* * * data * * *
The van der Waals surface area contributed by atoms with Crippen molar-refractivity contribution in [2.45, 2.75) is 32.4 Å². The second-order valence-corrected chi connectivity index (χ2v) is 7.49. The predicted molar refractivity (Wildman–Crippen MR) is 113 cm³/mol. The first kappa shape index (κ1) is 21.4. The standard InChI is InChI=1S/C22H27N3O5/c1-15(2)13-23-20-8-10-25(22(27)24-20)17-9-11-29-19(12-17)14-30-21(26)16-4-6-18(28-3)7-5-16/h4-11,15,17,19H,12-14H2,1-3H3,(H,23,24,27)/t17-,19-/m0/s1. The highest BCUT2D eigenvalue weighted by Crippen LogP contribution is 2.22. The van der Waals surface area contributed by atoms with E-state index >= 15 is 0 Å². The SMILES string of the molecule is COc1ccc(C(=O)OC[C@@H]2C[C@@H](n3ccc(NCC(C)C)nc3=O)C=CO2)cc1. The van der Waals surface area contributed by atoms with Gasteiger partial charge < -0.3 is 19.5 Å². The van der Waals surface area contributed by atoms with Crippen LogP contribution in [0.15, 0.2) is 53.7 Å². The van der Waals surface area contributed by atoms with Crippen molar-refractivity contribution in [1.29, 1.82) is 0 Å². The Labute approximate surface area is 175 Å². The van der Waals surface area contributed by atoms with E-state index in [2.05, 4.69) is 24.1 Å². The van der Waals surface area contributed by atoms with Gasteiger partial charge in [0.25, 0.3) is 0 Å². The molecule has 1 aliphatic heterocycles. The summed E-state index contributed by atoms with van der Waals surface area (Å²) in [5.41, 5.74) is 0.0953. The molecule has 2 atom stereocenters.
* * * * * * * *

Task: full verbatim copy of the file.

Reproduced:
The van der Waals surface area contributed by atoms with Crippen molar-refractivity contribution in [2.45, 2.75) is 32.4 Å². The second-order valence-corrected chi connectivity index (χ2v) is 7.49. The predicted molar refractivity (Wildman–Crippen MR) is 113 cm³/mol. The first kappa shape index (κ1) is 21.4. The standard InChI is InChI=1S/C22H27N3O5/c1-15(2)13-23-20-8-10-25(22(27)24-20)17-9-11-29-19(12-17)14-30-21(26)16-4-6-18(28-3)7-5-16/h4-11,15,17,19H,12-14H2,1-3H3,(H,23,24,27)/t17-,19-/m0/s1. The highest BCUT2D eigenvalue weighted by Crippen LogP contribution is 2.22. The van der Waals surface area contributed by atoms with E-state index >= 15 is 0 Å². The SMILES string of the molecule is COc1ccc(C(=O)OC[C@@H]2C[C@@H](n3ccc(NCC(C)C)nc3=O)C=CO2)cc1. The van der Waals surface area contributed by atoms with Gasteiger partial charge < -0.3 is 19.5 Å². The van der Waals surface area contributed by atoms with Crippen LogP contribution in [0.15, 0.2) is 53.7 Å². The van der Waals surface area contributed by atoms with Crippen molar-refractivity contribution in [1.29, 1.82) is 0 Å². The Labute approximate surface area is 175 Å². The van der Waals surface area contributed by atoms with E-state index in [2.05, 4.69) is 24.1 Å². The van der Waals surface area contributed by atoms with Gasteiger partial charge in [0.25, 0.3) is 0 Å². The molecule has 1 aliphatic heterocycles. The summed E-state index contributed by atoms with van der Waals surface area (Å²) in [5.41, 5.74) is 0.0953. The molecule has 2 atom stereocenters.